Beach Trail
Beach Trail.

This trail is part of what will someday be a greenway trail system that traverses Tampa and connects to the surrounding counties.  For now, Cypress Point Park is the terminus for the Courtney Campbell Trail in Tampa with the other terminus in Clearwater at the Bayshore Trail.

The Courtney Campbell trail which leads to the causeway is interesting in that it has various levels of protection from the road.  From the looks of the various barriers, it doesn’t seem that someone using the trail will actually be hit by a car.  Trash and ambience, well that is a different matter.

Trail
Poorly protected  and maintained trails attract trash and are noisy

I suppose that when we develop trails, trash probably isn’t something that we are thinking about. But, it really does matter.  Roads generate trash and trash flies onto trails. Sturdy barriers keep out trash and they also keep out noise, thus improving the trail experience.

Near the Hyatt
A well protected trail gives the illusion of a quiet country path

One hears nary a peep here in this part of the trail near the Hyatt Hotel.

The Cypress Point Park and the nearby trail are well worth a run and in the future I expect to explore further with a bike.

 

 

 

 

 

 

Riding the Cross-Bay Ferry

Checking in!
CCross-Bay Ferry in St. Pete
Cross-Bay Ferry in St. Pete

Some experts suggest that the future of public transport in the Tampa Bay region lies with the use of our waterways.  With that in mind, a few communities have ferry demonstration programs.  The Cross-Bay Ferry  began to travel between St. Pete and Tampa as a six month pilot project that will end this month.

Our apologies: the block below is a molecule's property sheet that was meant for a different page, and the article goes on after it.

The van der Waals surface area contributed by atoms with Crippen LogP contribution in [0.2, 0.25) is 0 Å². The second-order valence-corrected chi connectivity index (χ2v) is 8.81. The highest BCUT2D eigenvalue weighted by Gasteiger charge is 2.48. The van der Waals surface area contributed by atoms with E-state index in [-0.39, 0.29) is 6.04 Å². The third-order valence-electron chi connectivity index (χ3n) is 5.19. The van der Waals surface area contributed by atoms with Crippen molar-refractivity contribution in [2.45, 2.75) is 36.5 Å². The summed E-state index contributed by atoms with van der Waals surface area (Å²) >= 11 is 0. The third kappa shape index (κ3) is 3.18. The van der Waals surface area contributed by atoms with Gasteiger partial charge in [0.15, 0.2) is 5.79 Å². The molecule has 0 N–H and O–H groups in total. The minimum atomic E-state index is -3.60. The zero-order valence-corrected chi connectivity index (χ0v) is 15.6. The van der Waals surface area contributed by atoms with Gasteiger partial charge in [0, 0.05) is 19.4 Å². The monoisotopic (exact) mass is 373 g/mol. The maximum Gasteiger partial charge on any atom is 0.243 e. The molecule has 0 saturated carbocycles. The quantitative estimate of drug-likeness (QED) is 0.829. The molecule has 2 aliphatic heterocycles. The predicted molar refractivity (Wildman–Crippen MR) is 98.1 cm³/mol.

Since the pilot was ending on April 30, I figured it might be the time to try this out. I visited the website last week to check out the schedule.  The first thing that struck me was that this really isn’t a commuter ferry.  On weekdays, the first ferry out of St. Pete is at noon and the last ferry out of Tampa is 5:30 PM.  I guess for folks lucky enough to work four hours per day, this might work! But for someone working eight hours per day, not so much. For retirees, tourists, and some late rising students, though this is probably about right. We saw one person who actually looked like a commuter. Nearly everyone we talked to was, like us, a local…curious about the service.

I had read that the ferry was lightly used during the week, so I didn’t buy my tickets online.  Turns out that was almost a mistake.  We left home early, at 10:45, and arrived around 11:15, to get the noon ferry. Tickets were initially plentiful, but by 11:30, all the tickets for the returning 5:30 PM ferry had been sold. Parking was free for ferry riders and ferry tickets were $5 per person.

We boarded the boat 15 minutes before launch.  My daughter, Caity and I sat up on the upper deck…seemingly less popular than the air-conditioned lower deck near the bar.  The ride was uneventful, and took 55 minutes. The seas were calm. Many photo ops along the way.  I rediscovered a filter on my camera that makes for interesting water shots. Most interesting is the Port of Tampa.

From the Ferry
On the Ferry